Emojis Are the New Language of Drug Deals—Especially for Teens

A digital illustration of yellow smiley emojis with different expressions, green and yellow circles, and green dollar signs.


Key Takeaways

  • Drug dealers, drug traffickers, and teenagers have been using emojis to buy and sell counterfeit pills and other illegal drugs on social media and e-commerce platforms.
  • The U.S. Drug Enforcement Administration (DEA) has created an online guide called the “Emoji Drug Code” to raise awareness and educate people about the new language of drug deals.
  • While there are many common emojis used to represent drugs, emojis on their own are not necessarily an indication of illegal activity or substance abuse.

According to the U.S. Drug Enforcement Administration (DEA), criminal organizations and drug traffickers are using emojis to buy and sell counterfeit pills and other illegal drugs on social media and e-commerce platforms like Snapchat and Facebook.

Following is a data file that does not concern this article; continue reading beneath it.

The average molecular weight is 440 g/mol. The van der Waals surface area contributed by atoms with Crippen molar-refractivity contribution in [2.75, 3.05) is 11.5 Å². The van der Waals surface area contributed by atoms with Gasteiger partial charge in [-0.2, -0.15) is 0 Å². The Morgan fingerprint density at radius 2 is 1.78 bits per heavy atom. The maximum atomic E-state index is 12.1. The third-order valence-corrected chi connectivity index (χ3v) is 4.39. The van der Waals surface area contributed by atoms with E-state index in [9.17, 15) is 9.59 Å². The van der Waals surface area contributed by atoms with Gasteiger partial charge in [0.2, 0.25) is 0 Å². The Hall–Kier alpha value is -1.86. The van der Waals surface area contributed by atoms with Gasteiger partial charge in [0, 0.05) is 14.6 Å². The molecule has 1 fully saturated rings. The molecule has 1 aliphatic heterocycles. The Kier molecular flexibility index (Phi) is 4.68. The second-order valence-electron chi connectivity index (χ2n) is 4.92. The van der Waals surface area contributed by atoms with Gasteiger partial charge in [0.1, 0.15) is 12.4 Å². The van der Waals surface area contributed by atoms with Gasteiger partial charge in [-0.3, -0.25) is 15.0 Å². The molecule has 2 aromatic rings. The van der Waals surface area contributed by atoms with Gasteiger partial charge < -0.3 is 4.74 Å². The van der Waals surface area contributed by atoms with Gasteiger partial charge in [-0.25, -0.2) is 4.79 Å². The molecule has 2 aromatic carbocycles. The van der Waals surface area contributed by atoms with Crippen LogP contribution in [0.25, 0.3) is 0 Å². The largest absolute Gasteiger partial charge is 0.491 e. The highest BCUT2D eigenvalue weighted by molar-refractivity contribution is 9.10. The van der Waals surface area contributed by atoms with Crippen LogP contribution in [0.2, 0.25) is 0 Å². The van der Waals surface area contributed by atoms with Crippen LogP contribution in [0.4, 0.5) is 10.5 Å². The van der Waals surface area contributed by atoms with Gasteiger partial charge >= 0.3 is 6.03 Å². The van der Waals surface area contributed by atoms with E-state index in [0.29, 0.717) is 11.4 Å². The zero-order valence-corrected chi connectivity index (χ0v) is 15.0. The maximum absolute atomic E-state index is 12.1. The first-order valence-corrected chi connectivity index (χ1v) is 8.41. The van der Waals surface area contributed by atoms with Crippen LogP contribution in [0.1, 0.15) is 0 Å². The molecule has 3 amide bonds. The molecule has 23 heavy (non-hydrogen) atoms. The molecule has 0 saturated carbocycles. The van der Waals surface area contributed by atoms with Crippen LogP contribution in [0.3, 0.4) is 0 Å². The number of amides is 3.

Emojis are also used by teenagers to communicate drug names and other details when they’re buying and selling illegal drugs on social media apps. For example:

  • A maple leaf (🍁) is a universal code for all drugs
  • A crystal ball emoji (🔮) can be used to buy meth
  • A blowfish (🐡) or a diamond (💎) can be used to buy cocaine

In an effort to raise awareness and educate the public about the new language of drug dealing, the DEA created an online guide called the “Emoji Drug Code” as part of its #OnePillCanKill initiative.

Here are some of the emojis to be on the lookout for and what you should do if you’re concerned a loved one is using the emoji code to buy or sell illegal drugs.

Which Emojis Should You Look For? 

Specific emojis can be used as a code to represent drug names as well as the quality and quantity of drugs being sold, including illegal drugs and fake prescription drugs.

The DEA notes that this list does not include all emojis that could be associated with drug names or deals.

Illegal Drugs

Many illegal drugs have code names or “street names” that have been linked to emojis. For example, cocaine is nicknamed “snow,” so people use a snowflake, snowman, or diamond emoji for the drug. Likewise, methamphetamine is called “crystal,” so a crystal ball emoji is used to represent it.

The most common emojis for illegal drugs include: